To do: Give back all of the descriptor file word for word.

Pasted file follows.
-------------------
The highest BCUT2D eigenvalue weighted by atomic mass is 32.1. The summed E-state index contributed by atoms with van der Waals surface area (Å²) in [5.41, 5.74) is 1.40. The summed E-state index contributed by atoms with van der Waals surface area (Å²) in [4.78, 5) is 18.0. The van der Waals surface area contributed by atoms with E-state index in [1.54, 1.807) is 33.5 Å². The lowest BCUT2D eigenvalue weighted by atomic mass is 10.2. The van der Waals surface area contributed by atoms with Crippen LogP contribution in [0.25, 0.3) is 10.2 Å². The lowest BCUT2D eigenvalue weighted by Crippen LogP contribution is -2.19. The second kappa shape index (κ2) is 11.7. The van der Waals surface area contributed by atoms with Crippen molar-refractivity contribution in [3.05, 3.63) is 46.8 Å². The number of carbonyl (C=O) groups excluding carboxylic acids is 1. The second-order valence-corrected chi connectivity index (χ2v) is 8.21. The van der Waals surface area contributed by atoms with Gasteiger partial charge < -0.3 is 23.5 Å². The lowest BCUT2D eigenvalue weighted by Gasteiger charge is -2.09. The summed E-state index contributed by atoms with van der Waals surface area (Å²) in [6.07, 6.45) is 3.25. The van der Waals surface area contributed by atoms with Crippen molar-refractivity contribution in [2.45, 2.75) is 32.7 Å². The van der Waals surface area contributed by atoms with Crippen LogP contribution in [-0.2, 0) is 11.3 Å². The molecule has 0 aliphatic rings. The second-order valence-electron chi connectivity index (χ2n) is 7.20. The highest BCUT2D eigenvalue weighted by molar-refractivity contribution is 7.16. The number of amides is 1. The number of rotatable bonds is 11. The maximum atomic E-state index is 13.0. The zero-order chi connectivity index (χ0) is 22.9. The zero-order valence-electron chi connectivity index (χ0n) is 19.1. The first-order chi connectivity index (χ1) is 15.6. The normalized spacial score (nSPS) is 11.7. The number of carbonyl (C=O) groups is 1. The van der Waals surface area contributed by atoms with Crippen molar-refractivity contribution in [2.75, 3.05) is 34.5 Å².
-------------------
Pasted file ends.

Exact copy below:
The highest BCUT2D eigenvalue weighted by atomic mass is 32.1. The summed E-state index contributed by atoms with van der Waals surface area (Å²) in [5.41, 5.74) is 1.40. The summed E-state index contributed by atoms with van der Waals surface area (Å²) in [4.78, 5) is 18.0. The van der Waals surface area contributed by atoms with E-state index in [1.54, 1.807) is 33.5 Å². The lowest BCUT2D eigenvalue weighted by atomic mass is 10.2. The van der Waals surface area contributed by atoms with Crippen LogP contribution in [0.25, 0.3) is 10.2 Å². The lowest BCUT2D eigenvalue weighted by Crippen LogP contribution is -2.19. The second kappa shape index (κ2) is 11.7. The van der Waals surface area contributed by atoms with Crippen molar-refractivity contribution in [3.05, 3.63) is 46.8 Å². The number of carbonyl (C=O) groups excluding carboxylic acids is 1. The second-order valence-corrected chi connectivity index (χ2v) is 8.21. The van der Waals surface area contributed by atoms with Gasteiger partial charge < -0.3 is 23.5 Å². The lowest BCUT2D eigenvalue weighted by Gasteiger charge is -2.09. The summed E-state index contributed by atoms with van der Waals surface area (Å²) in [6.07, 6.45) is 3.25. The van der Waals surface area contributed by atoms with Crippen molar-refractivity contribution in [2.45, 2.75) is 32.7 Å². The van der Waals surface area contributed by atoms with Crippen LogP contribution in [-0.2, 0) is 11.3 Å². The molecule has 0 aliphatic rings. The second-order valence-electron chi connectivity index (χ2n) is 7.20. The highest BCUT2D eigenvalue weighted by molar-refractivity contribution is 7.16. The number of amides is 1. The number of rotatable bonds is 11. The maximum atomic E-state index is 13.0. The zero-order chi connectivity index (χ0) is 22.9. The zero-order valence-electron chi connectivity index (χ0n) is 19.1. The first-order chi connectivity index (χ1) is 15.6. The normalized spacial score (nSPS) is 11.7. The number of carbonyl (C=O) groups is 1. The van der Waals surface area contributed by atoms with Crippen molar-refractivity contribution in [2.75, 3.05) is 34.5 Å².